TO KEEP kids safe we need better accountability from the protective services and tighter restrictions on domestic violence perpetrators.
This was the message Shadow Minster for Child Safety Ros Bates received when she toured the South Burnett meeting with social workers and crisis care staff on Monday.
The shadow minister met with staff from CTC and Endeavour but she missed the State Government's Child Safety Service staff who were out of town.
Mrs Bates praised the efforts of Kingaroy's Child Safety staff and said they had 100% of critical 24-hour investigations cleared within the required 60-day time period.
"They're doing better than many other Child Safety offices in Queensland,” Mrs Bates said.
"While they are doing very well in the 24-hour period, their five and 10-day are at about 12.5%.”
Mrs Bates said one the key hurdles of Child Safety staff in regional Queensland was securing long-term staff.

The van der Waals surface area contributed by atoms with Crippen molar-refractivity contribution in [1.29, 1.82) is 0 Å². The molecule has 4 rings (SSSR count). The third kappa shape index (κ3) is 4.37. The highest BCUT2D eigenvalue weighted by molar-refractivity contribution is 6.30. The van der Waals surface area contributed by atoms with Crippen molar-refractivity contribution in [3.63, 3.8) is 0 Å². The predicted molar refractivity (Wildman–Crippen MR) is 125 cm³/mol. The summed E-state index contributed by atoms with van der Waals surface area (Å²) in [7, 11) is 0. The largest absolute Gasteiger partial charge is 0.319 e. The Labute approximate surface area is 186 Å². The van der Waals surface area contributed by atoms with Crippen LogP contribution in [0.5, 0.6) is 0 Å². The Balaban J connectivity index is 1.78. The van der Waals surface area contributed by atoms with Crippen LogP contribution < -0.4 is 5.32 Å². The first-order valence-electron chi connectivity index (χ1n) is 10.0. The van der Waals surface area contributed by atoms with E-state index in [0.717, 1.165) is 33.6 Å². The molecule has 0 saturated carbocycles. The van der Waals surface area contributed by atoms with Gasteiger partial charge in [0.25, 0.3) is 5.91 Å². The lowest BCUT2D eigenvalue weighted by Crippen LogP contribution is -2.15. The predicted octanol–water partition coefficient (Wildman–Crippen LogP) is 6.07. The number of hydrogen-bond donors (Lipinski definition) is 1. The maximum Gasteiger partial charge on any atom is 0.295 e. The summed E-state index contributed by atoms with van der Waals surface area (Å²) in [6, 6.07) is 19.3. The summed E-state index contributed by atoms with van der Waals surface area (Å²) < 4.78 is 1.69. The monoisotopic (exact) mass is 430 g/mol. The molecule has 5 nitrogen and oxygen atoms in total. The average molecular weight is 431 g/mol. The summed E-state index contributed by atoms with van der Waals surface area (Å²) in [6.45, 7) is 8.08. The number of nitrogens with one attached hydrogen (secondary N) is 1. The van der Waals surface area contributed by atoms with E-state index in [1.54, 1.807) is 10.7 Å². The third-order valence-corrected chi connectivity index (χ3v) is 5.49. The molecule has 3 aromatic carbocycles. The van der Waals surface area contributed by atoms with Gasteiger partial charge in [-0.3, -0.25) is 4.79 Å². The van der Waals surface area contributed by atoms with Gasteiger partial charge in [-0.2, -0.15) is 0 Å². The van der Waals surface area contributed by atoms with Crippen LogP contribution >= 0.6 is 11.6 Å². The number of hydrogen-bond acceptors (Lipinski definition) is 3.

"A lot of staff when they do come to regional areas find it's not their cup of tea and they leave,” she said.
A high turnover of staff means vulnerable families will often see many different case, workers which in turn erodes their trust in the department.
"You're not getting that continuity of care,” Mrs Bates said.
She called for stiffer penalties for domestic violence order breeches.
State-wide breeches increased from 8221 in 2008 to about 24,787 in 2016 while Kingaroy numbers remain constant with 1000-1400 offences recorded each year.
"Domestic violence orders aren't worth the paper they're printed on if they are not enforced,” Mrs Bates said.
She also wants mandatory reporting to families when a domestic violence offender makes bail.
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